Now, if we could just sell our house...Actually, it makes all the mundane stuff fall into perspective too. If I believe that "He who has called [us] is faithful" enough to implant the identical vision in Jonathan and I from 1700 miles apart, then I believe "he who began a good work in [us] will bring it to completion".

"He makes my feet like hinds feet and makes me walk on my high places"

Monday, April 18, 2011


Waves of Mercy
Waves of Grace...
Doing the Wave...
Turns out lots of things come in waves.


Keeps hitting me between the eyes that we are moving. Soon. 1700 miles away. I get overwhelmed and exhausted thinking about it. And silly us, we think we can plant a church! What if no one comes? What if we screw up royally? What if we fail? What if we make fools of ourselves? What if we make fools of God?

The what if game sucks. And is futile.

But you know what also comes in waves?


That keeps hitting me in the spirit. As the whatifs are washing over me getting higher and higher and I start thinking that it all depends on me and someone made a huge mistake... here comes the faith. Not from me! ha! I don't have the faith of a mustard seed. But the "author and perfecter of my faith" sends out another wave and it lifts me up instead of drowning me. Or maybe it's that I let go and drown in it? I'm not sure which. I'll readily admit that "surrender" is not on my list of spiritual gifts. "Stubbornness" or maybe it was "mule-headed" came up at the top though.

So, if you can wade through all my analogies, I'm experiencing the back-and-forth of freak-out vs. faith. I start thinking that I am the least likely person for this job. And God reminds me that He is the most likely person for the job, and He's doing it, not me. I realize that we are not independently wealthy and cannot afford to run off to Madison, WI to plant a church. God reminds me that He owns the cattle on a thousand hills and is funding this operation. I start thinking that no one in Madison will listen, no one will come. God reminds me that His sheep hear His voice.

So, everyday I'm seeking Him. I'm learning that painful art of surrender and trust. I'm failing a lot and flailing a lot, and He keeps whispering, "My Grace is Sufficient for you, too Jennifer."

So, bring on the waves!

The Glory of it all is He came here
For the rescue of us all that we may live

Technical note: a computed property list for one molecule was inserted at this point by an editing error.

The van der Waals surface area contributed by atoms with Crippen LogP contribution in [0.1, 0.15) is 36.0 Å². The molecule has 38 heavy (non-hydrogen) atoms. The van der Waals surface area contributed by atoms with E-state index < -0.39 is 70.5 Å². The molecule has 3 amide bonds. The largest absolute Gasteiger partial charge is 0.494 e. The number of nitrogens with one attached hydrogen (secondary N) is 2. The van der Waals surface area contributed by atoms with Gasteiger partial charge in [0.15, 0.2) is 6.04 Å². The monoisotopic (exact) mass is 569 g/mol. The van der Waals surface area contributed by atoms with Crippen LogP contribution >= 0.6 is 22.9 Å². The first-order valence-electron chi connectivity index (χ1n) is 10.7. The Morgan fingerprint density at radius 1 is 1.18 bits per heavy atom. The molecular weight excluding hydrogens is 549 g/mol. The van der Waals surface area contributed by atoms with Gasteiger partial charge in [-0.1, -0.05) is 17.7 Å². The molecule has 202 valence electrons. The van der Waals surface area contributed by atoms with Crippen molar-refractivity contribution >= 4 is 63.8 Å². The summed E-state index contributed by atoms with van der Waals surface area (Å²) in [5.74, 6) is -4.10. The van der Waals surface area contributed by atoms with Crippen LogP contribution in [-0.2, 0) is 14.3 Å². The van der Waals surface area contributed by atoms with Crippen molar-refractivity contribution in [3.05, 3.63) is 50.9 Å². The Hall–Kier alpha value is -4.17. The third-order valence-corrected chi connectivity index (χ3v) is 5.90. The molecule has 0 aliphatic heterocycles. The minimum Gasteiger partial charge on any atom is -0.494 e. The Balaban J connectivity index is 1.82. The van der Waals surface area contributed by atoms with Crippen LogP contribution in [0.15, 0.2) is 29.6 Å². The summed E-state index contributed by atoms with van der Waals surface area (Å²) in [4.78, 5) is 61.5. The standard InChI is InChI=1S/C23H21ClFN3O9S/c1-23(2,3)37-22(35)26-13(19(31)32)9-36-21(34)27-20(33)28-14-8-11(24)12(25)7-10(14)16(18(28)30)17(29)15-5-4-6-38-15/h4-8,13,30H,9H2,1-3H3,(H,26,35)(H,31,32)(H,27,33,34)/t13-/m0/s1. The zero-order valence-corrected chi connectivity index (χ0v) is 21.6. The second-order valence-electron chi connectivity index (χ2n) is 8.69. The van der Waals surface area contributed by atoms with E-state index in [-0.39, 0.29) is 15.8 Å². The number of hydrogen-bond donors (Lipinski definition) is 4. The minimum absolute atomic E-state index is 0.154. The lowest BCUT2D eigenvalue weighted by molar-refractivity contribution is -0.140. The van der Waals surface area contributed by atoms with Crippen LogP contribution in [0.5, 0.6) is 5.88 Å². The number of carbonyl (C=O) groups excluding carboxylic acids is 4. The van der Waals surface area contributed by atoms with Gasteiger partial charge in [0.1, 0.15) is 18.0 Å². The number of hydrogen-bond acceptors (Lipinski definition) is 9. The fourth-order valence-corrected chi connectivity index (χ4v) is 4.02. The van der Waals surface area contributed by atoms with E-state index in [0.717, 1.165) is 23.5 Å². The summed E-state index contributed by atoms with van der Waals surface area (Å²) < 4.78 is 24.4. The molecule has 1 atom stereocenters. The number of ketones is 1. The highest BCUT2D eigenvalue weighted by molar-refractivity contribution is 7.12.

For the Glory of it all!

Tuesday, April 12, 2011

Mad about Madison!

Well, it finally happened: I went to Madison.

I know, I know. I've already packed my house and put it on the market; told all my friends, family and supporters we are going. We have already had one fund-raising campaign and are working on a second and I had NEVER EVEN SEEN THE PLACE!!!

For one thing, I needed to wait til the snow melted! Didn't want to psyche myself out by going in 10 degree (or colder) weather for my first visit when I am definitely not prepared for that yet. Secondly, and I know this sounds Christian cheesy, but I really am following God on this one and not hunting for "America's Best Town to Live In". I went through a "God wants us to plant in New Zealand" stage. I was going to hike the road to Mordor for Jesus ;), but at this point, I was totally willing to move without ever visiting. But, alas, Jonathan said "No!" to that. Good husband.

I fell in love the minute we stepped off the plane. It helped that it was 90 in Texas and 53 in Madison! Ha! However, Madison felt like coming home. It is this great mix of Boulder and Denver with a side of Golden thrown in. It's granola crunchy and high-end; it's University and Government; it's crunched housing and wide-open spaces; crazy traffic and Botanical Gardens. If you're a Texan it must sound just like Austin to you, but cooler (degree wise, not popularity--don't pull out your revolvers). But to be fair, it's totally it's own place. It's all Wisconsin and completely not Wisconsin (which we learned from the hard-working people of everywhere else in Wisconsin who said, "Madison, that's where the fruits and flakes live!").